Working through the Council of Australian Governments, all States and Territories are on board with support for improved information sharing about children and families at risk,
This includes the development of new Commonwealth-State measures to help locate children at serious risk of abuse or neglect whose whereabouts are unknown.
Recognising the need to improve Australia’s child protection system at a national level, the Commonwealth is taking the first of many steps.
It has agreed to develop a new protocol for information sharing between Centrelink and child protection agencies. This will allow State and Territory authorities to contact Centrelink to request information on families and children at risk, including obtaining a current address.
This protocol for the exchange of information acknowledges that there we all have information that should be made available across and between jurisdictions and agencies to raise awareness of relevant child protection issues.
As well, Centrelink will be included in the national child protection alert system.
These new measures, which will be operational next year, are a clear indication of our determination to implement new practices essential to protect our children.
Information sharing will be an integral part of our National Child Protection Framework.
As I mentioned, we’ve received around 200 submissions in response to the release of our discussion paper, Australia’s children: safe and well and we’ve consulted widely with the community sector.
This has included talking to many non-government organisations and academics brought together by Families Australia – the Coalition of Organisations Committed to the Safety and Wellbeing of Australia’s Children.
It comprises over 60 member organisations including the Australian Centre for Child Protection, one of our hosts today, with Families Australia as the Secretariat.
All the submissions we received and the views we’ve heard are now being carefully considered as we develop the National Child Protection Framework.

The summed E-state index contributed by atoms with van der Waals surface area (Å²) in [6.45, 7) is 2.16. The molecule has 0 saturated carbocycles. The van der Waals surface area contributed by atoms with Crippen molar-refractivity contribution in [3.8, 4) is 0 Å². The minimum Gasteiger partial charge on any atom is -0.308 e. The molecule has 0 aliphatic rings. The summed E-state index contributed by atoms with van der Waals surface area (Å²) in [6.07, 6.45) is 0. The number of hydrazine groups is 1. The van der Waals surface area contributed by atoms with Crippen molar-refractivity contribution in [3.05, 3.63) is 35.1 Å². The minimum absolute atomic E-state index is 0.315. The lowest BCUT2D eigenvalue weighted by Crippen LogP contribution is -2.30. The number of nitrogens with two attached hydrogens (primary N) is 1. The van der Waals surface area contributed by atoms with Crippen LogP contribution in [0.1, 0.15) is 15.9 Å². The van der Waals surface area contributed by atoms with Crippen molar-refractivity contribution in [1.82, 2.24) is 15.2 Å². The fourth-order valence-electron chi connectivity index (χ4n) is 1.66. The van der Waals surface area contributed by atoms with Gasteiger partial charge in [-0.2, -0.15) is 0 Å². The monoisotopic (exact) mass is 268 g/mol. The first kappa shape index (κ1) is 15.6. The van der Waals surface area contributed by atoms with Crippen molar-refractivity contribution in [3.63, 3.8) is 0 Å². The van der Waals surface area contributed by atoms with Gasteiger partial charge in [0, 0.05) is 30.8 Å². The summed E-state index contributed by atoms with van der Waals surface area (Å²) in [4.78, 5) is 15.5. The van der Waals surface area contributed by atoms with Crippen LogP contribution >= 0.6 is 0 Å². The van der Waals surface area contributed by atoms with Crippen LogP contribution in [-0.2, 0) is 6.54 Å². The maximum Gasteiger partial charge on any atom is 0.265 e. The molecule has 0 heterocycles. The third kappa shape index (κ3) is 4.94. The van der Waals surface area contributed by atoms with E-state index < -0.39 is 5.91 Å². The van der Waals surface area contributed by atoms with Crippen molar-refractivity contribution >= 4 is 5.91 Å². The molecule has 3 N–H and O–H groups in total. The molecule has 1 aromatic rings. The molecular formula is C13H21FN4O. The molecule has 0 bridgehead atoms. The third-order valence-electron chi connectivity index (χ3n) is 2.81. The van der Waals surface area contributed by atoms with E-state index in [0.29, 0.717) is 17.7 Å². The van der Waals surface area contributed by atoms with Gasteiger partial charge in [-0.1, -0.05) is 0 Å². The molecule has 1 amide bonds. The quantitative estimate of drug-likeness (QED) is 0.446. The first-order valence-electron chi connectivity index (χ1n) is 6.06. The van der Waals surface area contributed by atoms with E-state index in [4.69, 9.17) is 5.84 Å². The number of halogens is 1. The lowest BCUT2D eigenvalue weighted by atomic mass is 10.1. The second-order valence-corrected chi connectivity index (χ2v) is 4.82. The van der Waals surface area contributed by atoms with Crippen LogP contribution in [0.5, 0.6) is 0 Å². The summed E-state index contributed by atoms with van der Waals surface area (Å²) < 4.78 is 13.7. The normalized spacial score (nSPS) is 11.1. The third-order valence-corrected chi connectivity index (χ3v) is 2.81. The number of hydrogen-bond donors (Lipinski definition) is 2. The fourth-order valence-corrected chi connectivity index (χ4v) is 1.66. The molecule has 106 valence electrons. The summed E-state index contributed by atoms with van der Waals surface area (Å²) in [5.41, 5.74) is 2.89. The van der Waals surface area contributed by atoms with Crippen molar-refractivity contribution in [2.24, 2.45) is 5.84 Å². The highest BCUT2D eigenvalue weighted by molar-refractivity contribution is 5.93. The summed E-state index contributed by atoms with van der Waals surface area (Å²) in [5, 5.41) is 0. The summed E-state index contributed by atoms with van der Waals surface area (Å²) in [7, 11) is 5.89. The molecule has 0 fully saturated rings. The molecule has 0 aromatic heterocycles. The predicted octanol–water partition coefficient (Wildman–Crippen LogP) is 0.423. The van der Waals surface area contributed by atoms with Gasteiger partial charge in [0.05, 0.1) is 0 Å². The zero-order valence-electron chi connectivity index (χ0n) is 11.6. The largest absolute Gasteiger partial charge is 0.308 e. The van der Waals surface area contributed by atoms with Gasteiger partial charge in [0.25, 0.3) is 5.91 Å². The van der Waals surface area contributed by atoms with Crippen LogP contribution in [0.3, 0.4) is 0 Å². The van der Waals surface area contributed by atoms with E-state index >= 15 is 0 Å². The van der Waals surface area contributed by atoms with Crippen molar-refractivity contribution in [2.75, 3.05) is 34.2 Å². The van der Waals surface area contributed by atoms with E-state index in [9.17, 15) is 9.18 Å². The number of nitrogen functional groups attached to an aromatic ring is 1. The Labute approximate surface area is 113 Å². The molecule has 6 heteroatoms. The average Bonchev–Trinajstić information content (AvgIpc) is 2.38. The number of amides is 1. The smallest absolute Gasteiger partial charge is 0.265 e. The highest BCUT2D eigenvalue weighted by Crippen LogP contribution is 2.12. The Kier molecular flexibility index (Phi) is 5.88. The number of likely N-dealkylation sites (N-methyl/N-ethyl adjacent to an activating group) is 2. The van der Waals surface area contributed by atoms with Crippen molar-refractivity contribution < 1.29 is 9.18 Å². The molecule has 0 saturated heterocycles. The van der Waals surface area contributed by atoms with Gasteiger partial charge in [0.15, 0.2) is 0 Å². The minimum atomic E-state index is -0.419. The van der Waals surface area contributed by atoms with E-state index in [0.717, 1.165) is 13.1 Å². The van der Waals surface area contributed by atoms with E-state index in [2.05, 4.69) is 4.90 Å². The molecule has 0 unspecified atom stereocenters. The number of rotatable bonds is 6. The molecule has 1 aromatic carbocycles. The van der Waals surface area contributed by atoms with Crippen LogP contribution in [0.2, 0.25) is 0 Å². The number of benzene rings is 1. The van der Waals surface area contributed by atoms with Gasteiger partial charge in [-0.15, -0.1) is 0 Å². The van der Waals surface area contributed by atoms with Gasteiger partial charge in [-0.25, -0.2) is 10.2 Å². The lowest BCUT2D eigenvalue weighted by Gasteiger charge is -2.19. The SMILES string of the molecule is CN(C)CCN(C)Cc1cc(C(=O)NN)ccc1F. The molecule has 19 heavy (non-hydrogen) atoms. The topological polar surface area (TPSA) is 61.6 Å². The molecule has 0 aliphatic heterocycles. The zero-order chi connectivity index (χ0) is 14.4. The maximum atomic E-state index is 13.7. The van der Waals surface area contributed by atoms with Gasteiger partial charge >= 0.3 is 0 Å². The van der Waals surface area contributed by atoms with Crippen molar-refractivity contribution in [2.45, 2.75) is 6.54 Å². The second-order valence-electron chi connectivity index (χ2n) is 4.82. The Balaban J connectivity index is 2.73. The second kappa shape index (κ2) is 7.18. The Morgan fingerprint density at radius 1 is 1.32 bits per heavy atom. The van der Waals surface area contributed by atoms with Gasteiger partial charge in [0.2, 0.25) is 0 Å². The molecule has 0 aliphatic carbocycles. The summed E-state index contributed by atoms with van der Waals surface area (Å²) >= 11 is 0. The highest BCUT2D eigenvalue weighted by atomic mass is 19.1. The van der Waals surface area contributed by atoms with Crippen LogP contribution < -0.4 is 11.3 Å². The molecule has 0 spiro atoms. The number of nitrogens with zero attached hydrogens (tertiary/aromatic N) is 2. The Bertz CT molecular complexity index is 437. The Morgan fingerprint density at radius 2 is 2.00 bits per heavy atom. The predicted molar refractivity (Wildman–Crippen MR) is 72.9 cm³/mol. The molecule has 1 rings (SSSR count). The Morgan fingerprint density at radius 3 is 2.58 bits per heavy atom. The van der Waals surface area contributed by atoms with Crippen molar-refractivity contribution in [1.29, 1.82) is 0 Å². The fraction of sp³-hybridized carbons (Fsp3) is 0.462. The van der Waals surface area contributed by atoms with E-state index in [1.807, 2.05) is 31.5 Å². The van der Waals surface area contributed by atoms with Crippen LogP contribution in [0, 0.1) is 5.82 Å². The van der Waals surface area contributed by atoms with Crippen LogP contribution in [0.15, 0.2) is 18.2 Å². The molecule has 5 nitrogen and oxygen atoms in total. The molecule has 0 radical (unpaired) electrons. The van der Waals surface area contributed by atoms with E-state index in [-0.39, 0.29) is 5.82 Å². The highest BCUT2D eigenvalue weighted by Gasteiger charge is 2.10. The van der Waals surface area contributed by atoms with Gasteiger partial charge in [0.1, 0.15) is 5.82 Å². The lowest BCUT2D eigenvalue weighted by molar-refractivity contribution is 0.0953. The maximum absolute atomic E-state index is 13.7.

What I can tell you though is that it there will be a strong focus on prevention and early intervention measures to protect children and ease the burden on state and territory authorities, struggling under the increasing load of abuse notifications.
It will be a practical, action-oriented strategy, using the capacity and knowledge of state and territory governments, experts in the field and community organisations.
Organisations like Families Australia – and all its 400 member organisations that do so much great work on the ground.
Who see first hand the crippling social exclusion brought about by inter-related problems such as unemployment, low incomes, sub-standard housing, substance abuse, poor health, disability and family breakdown.
And the devastating impact this can have on children. Just take the issue of homelessness – each year 69,000 children are drawn into homelessness services with their parents.
Problems like these can tip families over the edge and that’s when government and community services must be ready to step in with services geared not just to adults but to children at risk.
I can’t let this chance go by without highlighting the need for parental leave. To me, paid parental leave is a very simple proposition. It is fundamentally about what’s in the best interests of children.
If we want to give children the best possible start in life we know the early months and years are absolutely vital for social, cognitive and physical development.
Women who continue to work after having a baby mostly do so because they need the income.
We need to give new mothers some breathing space to bond with their baby, to give them a nurturing environment, to establish breast-feeding if they can and to learn how to care for their babies. All so that little babies will get a better start to life.
Working families want to have more children. They just don’t think they can cope.
That’s why the Productivity Commission Inquiry into paid maternity leave is important. Support systems need to address the realities of modern Australian life.
I want to end where I began – with a good news story. The sort of story that keeps us all going.
It’s about a remarkable woman I met during National Child Protection Week. Anne-Marie is a mother of a toddler and 11 month old twins; she’d had a traumatic childhood filled with far too much abuse and in her words she was ‘tired, sad, mad, isolated, overwhelmed and very much in need of some help.’
Then she signed up to Uniting Care Burnside’s NEWPIN program and took control of her life for the first time ever.
She told me those NEWPIN people were so ‘bloody persistent, supportive, non-judgemental, compassionate and caring I didn’t stand a chance. As she said, I’m only human.’
In those two years with NEWPIN she got her licence back, went to parenting classes, and started studying at TAFE. Most importantly she learnt for the first time to care about herself and that meant she could care for her children – ending the inter-generational cycle of abuse and neglect.
It’s a story about Anne-Marie’s determination and courage but it also shows how when we work together, when we ‘join up’, we can make such a difference.
I wish you all well in your discussions.